One of the best ideas to come out of the DBA community was when someone realised, given that armour and uniform changed at a slow pace for a few centuries, if one was judicious in the choice of figures and paint schemes, one could assemble a single army that was useable as several others - in effect, several armies for the price (and painting effort) of one. Here are a few examples
- how to build 8 roman armies for the price of two,
- the same thing with Alexander and his successors,
- and with Egyptian armies.
Anything that saves me money, and effort, is a Good Thing as far as I'm concerned, and I've decided to try a morph of my own. I realised last night that the 15mm Nubians I've got from Chariot Miniatures give me enough figures to morph an Early Libyan army from them. I laid out all the unpainted figures this morning to see if the numbers work out, and this is what I can field with existing stock:
1 x 3Bows (General)
2 x 3Warband
8 x 2Psiloi
I'm short of 1 more 2Psiloi base, which is easily remedied by bringing across the slingers from the Mycenaean army - one naked skirmisher is little different from another.
Early Libyans (1250BC to 660BC)
1 x LightChariot (General)
3 x 3Warband
3 x 3Bows
5 x 2Psiloi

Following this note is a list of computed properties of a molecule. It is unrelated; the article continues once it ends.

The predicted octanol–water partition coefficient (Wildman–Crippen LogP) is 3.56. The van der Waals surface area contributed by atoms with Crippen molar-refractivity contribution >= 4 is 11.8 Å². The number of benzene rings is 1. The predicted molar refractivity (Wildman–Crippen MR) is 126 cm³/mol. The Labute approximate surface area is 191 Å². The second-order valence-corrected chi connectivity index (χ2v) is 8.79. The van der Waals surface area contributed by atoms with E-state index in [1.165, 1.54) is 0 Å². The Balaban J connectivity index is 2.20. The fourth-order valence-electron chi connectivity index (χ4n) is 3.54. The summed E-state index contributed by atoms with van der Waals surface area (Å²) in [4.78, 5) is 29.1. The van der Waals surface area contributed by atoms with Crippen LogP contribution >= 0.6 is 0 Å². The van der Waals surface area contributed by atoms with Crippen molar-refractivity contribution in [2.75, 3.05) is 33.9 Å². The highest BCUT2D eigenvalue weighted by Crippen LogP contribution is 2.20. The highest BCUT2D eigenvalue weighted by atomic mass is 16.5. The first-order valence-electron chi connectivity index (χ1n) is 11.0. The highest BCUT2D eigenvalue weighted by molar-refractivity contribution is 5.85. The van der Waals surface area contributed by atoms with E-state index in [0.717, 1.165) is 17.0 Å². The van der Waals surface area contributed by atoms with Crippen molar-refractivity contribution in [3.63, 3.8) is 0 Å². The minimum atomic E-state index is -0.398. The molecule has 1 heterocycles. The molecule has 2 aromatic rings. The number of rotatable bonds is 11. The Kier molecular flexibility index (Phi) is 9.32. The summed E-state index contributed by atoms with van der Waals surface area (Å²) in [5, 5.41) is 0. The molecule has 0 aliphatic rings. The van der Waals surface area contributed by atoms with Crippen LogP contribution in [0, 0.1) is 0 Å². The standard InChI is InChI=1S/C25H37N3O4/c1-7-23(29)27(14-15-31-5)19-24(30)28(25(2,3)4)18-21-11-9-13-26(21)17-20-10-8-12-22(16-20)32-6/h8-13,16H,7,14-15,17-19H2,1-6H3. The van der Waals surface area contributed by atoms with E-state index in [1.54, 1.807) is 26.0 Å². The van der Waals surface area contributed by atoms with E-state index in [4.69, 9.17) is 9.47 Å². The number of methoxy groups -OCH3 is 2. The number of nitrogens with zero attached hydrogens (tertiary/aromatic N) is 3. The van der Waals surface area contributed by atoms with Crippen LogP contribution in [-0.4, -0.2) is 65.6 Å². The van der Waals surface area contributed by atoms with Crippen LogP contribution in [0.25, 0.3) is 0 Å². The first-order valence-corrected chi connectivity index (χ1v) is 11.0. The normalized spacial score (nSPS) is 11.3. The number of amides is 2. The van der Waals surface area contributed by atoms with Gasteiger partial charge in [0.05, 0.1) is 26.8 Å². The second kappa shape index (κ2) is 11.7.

I'll have to sacrifice my spare Sea Peoples chariot to provide the command base - which is alright, give that I have another chariot painted up. Although the chariot design is therefore a Sea Peoples one, the crossover is historically plausible, since the Libyans were closely allied with the Sea Peoples in the period I'm painting them in, and its likely that the Libyans could have used, or copied chariot designs from the Sea Peoples. According to the army list, the Libyans at this time were divided into the traditionalist Lubu (good old throwing spears and bows) and more 'advanced' Meshwesh tribes (new fangled swords and chariots) so I suppose I'll have an army consisting of Lubu luddites being led by a progressive Meshwesh chieftain. None of this makes any difference to the game, of course, but its always nice to know more about the armies you're painting, and it adds colour (verbal, rather than visual) to the game to be able to personalize your figures down to their tribes. Pictures will follow soon.